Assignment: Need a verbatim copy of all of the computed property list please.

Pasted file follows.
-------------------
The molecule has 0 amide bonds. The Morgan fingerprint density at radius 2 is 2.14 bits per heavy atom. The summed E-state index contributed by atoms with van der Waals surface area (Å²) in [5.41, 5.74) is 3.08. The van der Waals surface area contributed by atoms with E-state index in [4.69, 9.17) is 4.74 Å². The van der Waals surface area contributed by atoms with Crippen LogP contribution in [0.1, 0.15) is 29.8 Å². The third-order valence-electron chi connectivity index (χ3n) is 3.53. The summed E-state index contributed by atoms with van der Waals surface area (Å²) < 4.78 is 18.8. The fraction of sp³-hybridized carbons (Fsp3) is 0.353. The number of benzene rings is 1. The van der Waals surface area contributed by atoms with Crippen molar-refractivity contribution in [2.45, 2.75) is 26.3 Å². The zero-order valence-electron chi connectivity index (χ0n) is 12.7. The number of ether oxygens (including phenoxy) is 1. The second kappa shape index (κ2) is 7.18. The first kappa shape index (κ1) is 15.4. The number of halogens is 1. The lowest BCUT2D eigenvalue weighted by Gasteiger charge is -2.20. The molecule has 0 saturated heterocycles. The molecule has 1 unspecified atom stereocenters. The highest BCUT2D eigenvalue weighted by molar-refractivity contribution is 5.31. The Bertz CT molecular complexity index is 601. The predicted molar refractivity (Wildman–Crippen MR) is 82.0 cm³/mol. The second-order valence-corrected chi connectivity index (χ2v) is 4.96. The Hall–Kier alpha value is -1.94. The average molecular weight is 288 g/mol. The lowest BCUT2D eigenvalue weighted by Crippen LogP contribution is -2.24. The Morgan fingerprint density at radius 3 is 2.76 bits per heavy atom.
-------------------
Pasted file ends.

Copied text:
The molecule has 0 amide bonds. The Morgan fingerprint density at radius 2 is 2.14 bits per heavy atom. The summed E-state index contributed by atoms with van der Waals surface area (Å²) in [5.41, 5.74) is 3.08. The van der Waals surface area contributed by atoms with E-state index in [4.69, 9.17) is 4.74 Å². The van der Waals surface area contributed by atoms with Crippen LogP contribution in [0.1, 0.15) is 29.8 Å². The third-order valence-electron chi connectivity index (χ3n) is 3.53. The summed E-state index contributed by atoms with van der Waals surface area (Å²) < 4.78 is 18.8. The fraction of sp³-hybridized carbons (Fsp3) is 0.353. The number of benzene rings is 1. The van der Waals surface area contributed by atoms with Crippen molar-refractivity contribution in [2.45, 2.75) is 26.3 Å². The zero-order valence-electron chi connectivity index (χ0n) is 12.7. The number of ether oxygens (including phenoxy) is 1. The second kappa shape index (κ2) is 7.18. The first kappa shape index (κ1) is 15.4. The number of halogens is 1. The lowest BCUT2D eigenvalue weighted by Gasteiger charge is -2.20. The molecule has 0 saturated heterocycles. The molecule has 1 unspecified atom stereocenters. The highest BCUT2D eigenvalue weighted by molar-refractivity contribution is 5.31. The Bertz CT molecular complexity index is 601. The predicted molar refractivity (Wildman–Crippen MR) is 82.0 cm³/mol. The second-order valence-corrected chi connectivity index (χ2v) is 4.96. The Hall–Kier alpha value is -1.94. The average molecular weight is 288 g/mol. The lowest BCUT2D eigenvalue weighted by Crippen LogP contribution is -2.24. The Morgan fingerprint density at radius 3 is 2.76 bits per heavy atom.